Peelian principles of policing: Seeking the public's approval

We need to get back to the idea of treating people like people and not as objects

In my first article in this series, I laid out the foundations of the principles of Sir Robert Peel. Like so many that came from that period, Peel had a wisdom that seemed to transcend time. His principles were as important then as they are now. The question is not how we got to the point where we need to review these principles but how do we return.

Rights vs. responsibilities

Peel’s principle #2 reads:

"The ability of the police to perform their duties is dependent upon public approval of police existence, actions, behavior and the ability of the police to secure and maintain public respect."

This job can be a ministry with just a change of perspective by officers who decide to get back to the roots of helping people and meeting them on their level. (Photo/Pixabay)
This job can be a ministry with just a change of perspective by officers who decide to get back to the roots of helping people and meeting them on their level. (Photo/Pixabay)

His second principle is proving to be difficult. There are many problems in our society that have created a disconnect. Among the problems facing all of us is the current trend to blame other people or groups for things that occur instead of taking responsibility. 

All that withstanding, the police also have a responsibility to keep their end of this social contract. Peel was beginning his new London Metropolitan Police Department around the same time as the founding of this country. Like our principles for new government, the London Metropolitan area wanted citizens, not soldiers, to help enforce the laws. It was important to have a person who was a citizen take on this role, someone who had to live by the same rules and understood how to work with the very people who are being served in the neighborhoods. 

Earning respect

The major disconnects, as evidenced by reports in the news media and protests in major cities, are not all caused by the police, but there are inherent problems. Recently, I was reminded that "community policing is what big cities call what little cities have been doing all along." We’ve dropped the ball when it comes to driving past people instead of getting out and engaging them. These are the very people from whom we should be seeking approval and respect. We need to get out and meet people where they are and show them that our desire is to serve and protect.

There are a lot of good books that speak to this issue but "Unleashing the Power of Unconditional Respect" by Jack Colwell and Charles "Chip" Huth and "The Ethical Warrior" by Jack Hoban both had a big impact on me. They both speak to the concept of treating people like people and not as objects. It seems like a no brainer but as cops we develop defense mechanisms to deal with the pressures of the job. Very often, we only make it harder as we move away from the reason we took this job in the first place: to help people.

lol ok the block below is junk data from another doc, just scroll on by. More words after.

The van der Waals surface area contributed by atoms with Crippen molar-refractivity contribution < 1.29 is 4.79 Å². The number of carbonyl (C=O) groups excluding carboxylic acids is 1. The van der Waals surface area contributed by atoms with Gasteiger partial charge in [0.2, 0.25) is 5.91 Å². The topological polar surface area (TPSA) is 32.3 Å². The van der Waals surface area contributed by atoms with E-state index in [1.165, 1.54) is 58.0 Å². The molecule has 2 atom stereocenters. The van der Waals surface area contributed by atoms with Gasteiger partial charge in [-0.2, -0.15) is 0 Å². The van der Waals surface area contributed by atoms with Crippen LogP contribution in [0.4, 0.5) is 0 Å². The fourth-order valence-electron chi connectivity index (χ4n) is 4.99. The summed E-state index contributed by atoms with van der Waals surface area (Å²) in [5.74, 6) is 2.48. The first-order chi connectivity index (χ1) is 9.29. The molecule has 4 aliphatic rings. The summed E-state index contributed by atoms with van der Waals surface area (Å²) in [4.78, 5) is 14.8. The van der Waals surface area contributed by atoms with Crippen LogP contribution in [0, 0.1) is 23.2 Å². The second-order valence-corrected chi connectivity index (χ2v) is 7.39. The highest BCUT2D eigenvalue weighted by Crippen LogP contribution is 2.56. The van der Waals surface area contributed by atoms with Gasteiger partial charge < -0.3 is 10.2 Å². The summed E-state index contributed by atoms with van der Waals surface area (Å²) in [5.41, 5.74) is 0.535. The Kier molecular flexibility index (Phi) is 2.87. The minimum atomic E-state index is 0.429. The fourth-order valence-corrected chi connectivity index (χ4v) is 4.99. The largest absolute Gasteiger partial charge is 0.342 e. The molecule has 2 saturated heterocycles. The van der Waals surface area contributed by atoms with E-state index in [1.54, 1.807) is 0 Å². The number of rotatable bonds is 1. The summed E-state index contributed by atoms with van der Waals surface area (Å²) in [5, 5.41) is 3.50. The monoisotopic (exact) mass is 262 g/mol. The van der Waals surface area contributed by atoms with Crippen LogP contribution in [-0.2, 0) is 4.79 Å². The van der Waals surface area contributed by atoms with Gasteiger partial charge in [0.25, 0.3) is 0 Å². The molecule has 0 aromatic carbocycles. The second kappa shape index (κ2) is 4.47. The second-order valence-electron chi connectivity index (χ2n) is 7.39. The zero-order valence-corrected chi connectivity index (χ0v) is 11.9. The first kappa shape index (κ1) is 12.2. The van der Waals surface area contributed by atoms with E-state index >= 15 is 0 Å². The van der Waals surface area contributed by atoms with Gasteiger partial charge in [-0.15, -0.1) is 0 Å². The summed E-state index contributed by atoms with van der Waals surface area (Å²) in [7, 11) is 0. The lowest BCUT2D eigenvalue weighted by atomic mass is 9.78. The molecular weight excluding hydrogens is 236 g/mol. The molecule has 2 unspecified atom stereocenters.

Think about your last encounter with a really bad guy. While there is no need to kiss his backside, he’s just looking for some respect. If we would just start seeing people – in all their needs, anger and desires – as individuals who have hopes and dreams and who feel the world is unfair, maybe we can begin to make that connection.

Police work can be a ministry

It takes work to deal with the negatives all the time. So, change them into positives, begin to serve people again. This job can be a ministry with just a change of perspective by officers who decide to get back to the roots of helping people and meeting them on their level. There is a quote often used when speaking of leadership that says, "They won’t care to know until they know you care." Once you have connected with people and they understand you want to help you will gain their approval and their respect.

Let me close with a question from Jack Hoban. "When you walk into a room do you make people feel safe and respected?"

About the author

Tim Barfield is the Chief of Police in a small midwestern Ohio town. He is in his for 37th year as an officer. Prior to his appointment as chief he spent 32 years in an inner ring suburb of Cleveland, Ohio. He is a husband, father and grandfather who has a love for police work and police officers with a goal of helping them succeed in a great profession. His responsibilities and desires have included patrol, traffic, DARE, SWAT, training and supervision. He is a member of the International Law Enforcement Educators and Trainers Association and Chairman of the Board of the Law Enforcement Training Trust. He continues to learn and instruct on subjects with an emphasis on awareness, police survival mindset and ethics.

Contact Tim Barfield

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